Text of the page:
There’s sweet irony in a federal blue-ribbon panel dispatching a report on the need for evidence in policymaking to a president known for prevarication.
Yet without sarcasm or irony, the Commission on Evidence-Based Policymaking sent its findings to President Trump and congressional leaders Thursday.
In their cover letter, the 15 commissioners, who unanimously adopted the report, said the panel “envisions a future in which rigorous evidence is created efficiently, as a routine part of government operations, and used to construct effective public policy … while simultaneously providing stronger protections for the privacy and confidentiality of the people, businesses, and organizations from which the government collects information.”
“Traditionally, increasing access to confidential data presumed significantly increasing privacy risk,” the report says. “The Commission rejects that idea.”
Commissioners did more than call for the obvious. We shouldn’t need a commission to make the case for evidence in policymaking. The panel made nearly two dozen well-considered recommendations, tools for better use of data, in four areas — “improving secure, private and confidential data access,” “modernizing privacy protections for evidence building,” “strengthening federal evidence-building capacity” and “implementing a National Secure Data Service.”
The data service would be housed in the Commerce Department and would “maintain a searchable inventory of approved projects using confidential data.”
This would assist policymakers who “must have good information on which to base their decisions about improving the viability and effectiveness of government programs and policies,” the report begins. “Today, too little evidence is produced to meet this need.”
To get the needed information, commission members recommended revising “laws authorizing Federal data collection and use … but only under strict privacy controls.”
Presentation of the report at a Capitol Hill news conference was an almost joyous event for a dull but important topic. Speaker Paul D. Ryan (R-Wis.) and Sen. Patty Murray (D-Wash.), who both worked to create the commission, joked about Sunday’s football game between the Green Bay Packers and Seattle Seahawks and the infrequent nature of bipartisan agreement before praising the commission.
Ryan called the report “phenomenal … impressive and important work … for an efficient and effective federal government.”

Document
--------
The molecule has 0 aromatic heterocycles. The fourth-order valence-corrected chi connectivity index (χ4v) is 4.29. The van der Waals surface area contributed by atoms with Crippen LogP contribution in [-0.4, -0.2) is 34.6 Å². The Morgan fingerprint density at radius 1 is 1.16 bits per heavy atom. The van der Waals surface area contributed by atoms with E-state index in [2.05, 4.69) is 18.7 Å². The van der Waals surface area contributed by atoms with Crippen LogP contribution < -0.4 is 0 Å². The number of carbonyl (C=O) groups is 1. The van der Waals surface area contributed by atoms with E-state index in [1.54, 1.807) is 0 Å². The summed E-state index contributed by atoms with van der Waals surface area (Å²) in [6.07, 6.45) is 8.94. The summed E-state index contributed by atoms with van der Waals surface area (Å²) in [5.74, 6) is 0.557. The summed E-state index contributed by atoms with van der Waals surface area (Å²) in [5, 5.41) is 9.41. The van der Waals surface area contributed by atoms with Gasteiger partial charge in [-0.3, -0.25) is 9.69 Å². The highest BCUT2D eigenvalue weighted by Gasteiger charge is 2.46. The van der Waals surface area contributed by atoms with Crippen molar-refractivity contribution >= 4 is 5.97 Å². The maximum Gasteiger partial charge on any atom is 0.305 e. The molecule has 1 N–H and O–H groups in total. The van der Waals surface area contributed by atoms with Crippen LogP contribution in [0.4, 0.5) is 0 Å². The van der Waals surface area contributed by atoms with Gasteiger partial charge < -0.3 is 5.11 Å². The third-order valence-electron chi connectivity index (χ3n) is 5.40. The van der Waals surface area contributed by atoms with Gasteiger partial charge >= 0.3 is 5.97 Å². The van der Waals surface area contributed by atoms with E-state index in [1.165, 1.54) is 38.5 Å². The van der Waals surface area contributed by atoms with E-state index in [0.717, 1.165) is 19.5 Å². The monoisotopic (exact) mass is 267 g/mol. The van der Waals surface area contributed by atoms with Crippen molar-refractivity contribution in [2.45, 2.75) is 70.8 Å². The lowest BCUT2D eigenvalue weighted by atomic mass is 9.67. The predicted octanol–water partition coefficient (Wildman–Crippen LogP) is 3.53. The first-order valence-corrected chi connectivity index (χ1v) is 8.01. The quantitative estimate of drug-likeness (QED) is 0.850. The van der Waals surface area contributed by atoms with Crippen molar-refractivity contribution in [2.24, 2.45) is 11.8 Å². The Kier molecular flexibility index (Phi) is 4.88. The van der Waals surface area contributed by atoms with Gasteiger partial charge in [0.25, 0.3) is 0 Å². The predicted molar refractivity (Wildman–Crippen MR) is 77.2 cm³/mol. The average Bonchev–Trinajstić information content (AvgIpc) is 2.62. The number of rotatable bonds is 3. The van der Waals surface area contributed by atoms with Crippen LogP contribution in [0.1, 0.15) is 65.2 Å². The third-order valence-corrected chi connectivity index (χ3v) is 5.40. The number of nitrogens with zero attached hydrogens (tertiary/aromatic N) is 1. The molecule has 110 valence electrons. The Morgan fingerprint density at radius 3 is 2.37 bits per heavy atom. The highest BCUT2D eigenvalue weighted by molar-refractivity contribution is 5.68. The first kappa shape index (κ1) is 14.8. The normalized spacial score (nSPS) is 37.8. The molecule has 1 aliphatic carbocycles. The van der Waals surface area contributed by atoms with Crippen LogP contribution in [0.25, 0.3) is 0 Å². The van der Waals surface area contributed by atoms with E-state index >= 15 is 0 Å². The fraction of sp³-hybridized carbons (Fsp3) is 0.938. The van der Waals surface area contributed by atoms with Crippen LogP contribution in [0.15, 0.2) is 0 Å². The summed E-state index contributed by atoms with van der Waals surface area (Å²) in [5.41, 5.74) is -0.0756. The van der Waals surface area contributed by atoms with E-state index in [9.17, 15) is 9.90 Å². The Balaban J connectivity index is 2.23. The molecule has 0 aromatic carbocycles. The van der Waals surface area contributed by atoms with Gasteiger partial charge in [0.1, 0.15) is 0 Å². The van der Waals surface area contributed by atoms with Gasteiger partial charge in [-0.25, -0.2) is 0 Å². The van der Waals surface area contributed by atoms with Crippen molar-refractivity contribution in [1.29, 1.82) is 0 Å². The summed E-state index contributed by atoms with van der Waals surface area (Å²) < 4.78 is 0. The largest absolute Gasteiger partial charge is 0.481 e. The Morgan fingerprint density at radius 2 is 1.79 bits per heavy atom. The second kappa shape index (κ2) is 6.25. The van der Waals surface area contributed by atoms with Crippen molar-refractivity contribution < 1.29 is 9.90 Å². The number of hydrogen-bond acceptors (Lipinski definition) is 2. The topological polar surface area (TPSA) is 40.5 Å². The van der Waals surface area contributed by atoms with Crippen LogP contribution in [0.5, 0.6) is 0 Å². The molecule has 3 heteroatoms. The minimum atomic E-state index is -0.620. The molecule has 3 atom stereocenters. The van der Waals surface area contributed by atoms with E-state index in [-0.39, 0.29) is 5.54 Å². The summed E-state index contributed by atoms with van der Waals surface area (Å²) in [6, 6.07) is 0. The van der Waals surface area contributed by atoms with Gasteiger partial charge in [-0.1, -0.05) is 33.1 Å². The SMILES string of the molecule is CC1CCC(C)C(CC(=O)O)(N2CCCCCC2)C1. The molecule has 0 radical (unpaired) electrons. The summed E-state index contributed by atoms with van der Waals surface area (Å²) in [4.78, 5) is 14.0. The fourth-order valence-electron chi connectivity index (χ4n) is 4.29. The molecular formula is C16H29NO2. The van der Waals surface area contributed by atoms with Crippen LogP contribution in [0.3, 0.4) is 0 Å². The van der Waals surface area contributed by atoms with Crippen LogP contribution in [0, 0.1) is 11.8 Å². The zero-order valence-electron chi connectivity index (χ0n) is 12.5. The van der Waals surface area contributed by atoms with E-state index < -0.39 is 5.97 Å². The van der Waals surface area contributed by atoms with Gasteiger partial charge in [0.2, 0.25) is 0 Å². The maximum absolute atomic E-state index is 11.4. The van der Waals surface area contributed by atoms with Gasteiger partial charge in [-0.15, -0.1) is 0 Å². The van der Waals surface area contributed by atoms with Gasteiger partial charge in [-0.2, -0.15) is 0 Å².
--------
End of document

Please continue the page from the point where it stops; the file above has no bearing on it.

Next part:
Murray said that “no matter what any of us think about government in general — and no matter what we may think about programs or investments in particular — surely we should be able to agree that we should all do everything we can to make them work as well as possible. Not just by wishing for it, and not just letting blind ideology or partisanship guide the way or undermine policies that help people — but by using evidence, facts, science — making sure our policies are aligned with what we know works — and what we know doesn’t.”
The call for increased use of confidential data comes as companies invade our privacy by collecting information on our buying and recreational habits so they can sell us more. Facebook and Google can creep too deep into our lives. Equifax, the credit reporting agency, said Thursday that personal information on 143 million Americans was hacked. Still fresh is the memory of the 2015 Office of Personnel Management data breach, which resulted in the theft of personal information, including Social Security numbers, belonging to more than 22 million people.
But that’s not the stuff the commission wants to free.
It is interested in anonymous administrative and survey information that could be used to improve programs, if not for roadblocks. For example, census data are available “only for the narrow purpose of improving Census Bureau programs,” the report said, yet that information, without names or identifying information, could be used to enhance any number of agency efforts.
The commission’s emphasis on evidence is particularly welcome during a period when the nation is beset with a president renown for lies, deceptions and dissimulation. Since Trump’s inauguration, he was made an average of nearly five false or misleading claims a day, according to The Washington Post’s Fact Checker.
The commission was created through legislation enacted last year. The members were appointed by then-President Barack Obama and the Republican and Democratic leaders of the House and Senate.
Privacy is a driving concern throughout the report. It urges the adoption of “modern privacy-enhancing technologies for confidential data used for evidence building.”
Marc Rotenberg, president of the Electronic Privacy Information Center (EPIC), welcomed the report, saying, “Smart public policy requires good information.”
But his email cautioned that some government “data sets, such as census data, do implicate personal privacy. There the key is to adopt new ‘Privacy Enhancing Techniques’ that minimize or eliminate the collection of personally identifiable information. The Commission endorsed PETs, which EPIC has long supported. But federal agencies must also demonstrate that these techniques successfully safeguard privacy.
“That is the big test ahead.”
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